It’s Monday morning, so time to trip off to the office, boardroom, classroom, or whatever kind of space you grace to make your daily bread. For most of us, work means adapting to a workplace, whether that’s squeezing into a corporate cubicle, having a belligerent boss breathe down your neck, or seeing some hair-flicking, lash-fluttering intern strut purposefully past your post each morning (some environments are tougher than others).
But for freelancers, the dread of a dire desk or demanding colleagues is scotched, since they get to work out their workplace exactly as they want it. Lots of lines of work, from accounting to acting and aerial performing, can leave a person free to shape the kind of environment that’s best for them for crunching numbers, or getting creative. British photographer Sam Peach recently worked on a portfolio of pictures called Freelancers, tracking down the self-employed in their natural habitats.
One subject is Lucy Harvey, a stylist, who works from her bedroom: “everything happens beneath my bed: making, researching, organizing and procrastinating. My room is a stimulating distraction of things… I constantly defy the rules of good taste.” Then there’s Ulrika Jarl, a lighting and home-ware designer, who has a bright workshop with a view of Brighton: “this is where I create the products I hope people will want to keep for a lifetime.”
Today’s painting The Artist’s Studio (c. 1868) by the French painter Jean-Baptiste-Camille Corot (1796 – 1875) ushers us into another kind of work environment. The painting shows a lady sat at an easel, looking at a landscape on the canvas in hand.
Corot had short-lived career in his family’s drapery business before turning to painting (with the help of a small allowance from his father) in his twenties. By 1827 he’d had his first work accepted at the Paris Salon and with that his reputation started to grow. Soon he’d established himself as a successful artist, with a very personal style, which would be a major influence on the next generation of French artists. Although primarily a landscape artist (to some extent he anticipated Impressionistic landscapes), Corot was equally skilled in figure painting. During his late career in particular he produced a number of nudes, portraits of friends and family, and pictures like this.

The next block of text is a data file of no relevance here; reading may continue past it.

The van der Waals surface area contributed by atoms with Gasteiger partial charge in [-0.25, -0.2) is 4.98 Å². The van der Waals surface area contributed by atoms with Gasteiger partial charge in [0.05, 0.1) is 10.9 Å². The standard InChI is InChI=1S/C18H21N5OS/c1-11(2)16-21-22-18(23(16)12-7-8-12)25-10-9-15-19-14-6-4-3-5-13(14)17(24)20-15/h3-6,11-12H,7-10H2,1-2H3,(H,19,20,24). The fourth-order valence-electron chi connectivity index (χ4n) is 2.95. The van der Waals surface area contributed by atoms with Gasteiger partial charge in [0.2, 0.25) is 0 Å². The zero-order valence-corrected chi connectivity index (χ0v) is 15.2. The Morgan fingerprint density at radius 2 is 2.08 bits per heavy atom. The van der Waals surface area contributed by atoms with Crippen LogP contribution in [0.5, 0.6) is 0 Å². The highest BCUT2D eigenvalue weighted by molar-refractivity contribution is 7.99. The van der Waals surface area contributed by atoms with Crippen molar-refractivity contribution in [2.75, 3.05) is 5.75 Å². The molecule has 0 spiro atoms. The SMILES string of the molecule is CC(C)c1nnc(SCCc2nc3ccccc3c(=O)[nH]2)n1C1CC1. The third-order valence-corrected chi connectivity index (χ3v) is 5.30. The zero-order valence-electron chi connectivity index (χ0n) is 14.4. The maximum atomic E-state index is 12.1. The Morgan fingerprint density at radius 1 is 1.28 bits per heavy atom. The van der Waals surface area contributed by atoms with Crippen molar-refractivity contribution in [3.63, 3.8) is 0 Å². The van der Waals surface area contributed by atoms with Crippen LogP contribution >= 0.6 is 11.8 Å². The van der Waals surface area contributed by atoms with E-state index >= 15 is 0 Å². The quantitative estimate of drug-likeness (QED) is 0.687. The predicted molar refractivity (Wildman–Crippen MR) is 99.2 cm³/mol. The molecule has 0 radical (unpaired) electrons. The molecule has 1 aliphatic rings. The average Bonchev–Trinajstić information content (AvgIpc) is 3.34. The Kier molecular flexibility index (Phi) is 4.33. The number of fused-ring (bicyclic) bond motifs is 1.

Though this picture is of modest dimensions (62cm x 40cm) it has a magnetic feel. As is often the case with Corot, he’s used a limited range of colors, creating a calm and intimate feel with a blend of browns, beiges and yellows. One result of this restrained approach, is that when a color does ‘pop’ off the surface (the red hair ties, in this case), the effect is all the more stunning. Rather than with color, Corot achieved visual variety with subtle tonal relationships of light and dark: see here how shadows and highlights lend depth and tangibility. The surface texture is creamy and smooth, due to the use of small, quick brushstrokes.
When preparing a still-life, Corot sketched en plein-air, a process that lent freshness to his views. And though this is a thoughtful, interior scene, there’s a subtle snap, crackle and pop of energy, if you look closely. We’ve caught the subject mid-grab: she has her right hand on the neck of a lute and her left on the edge of the canvas. These small, incomplete gestures impart interest and immediacy. And see her canine companion, also mid-movement, raising a paw for attention or food.
And as for the setting in which she’s working? How does that strike you, as an alternative to your workplace?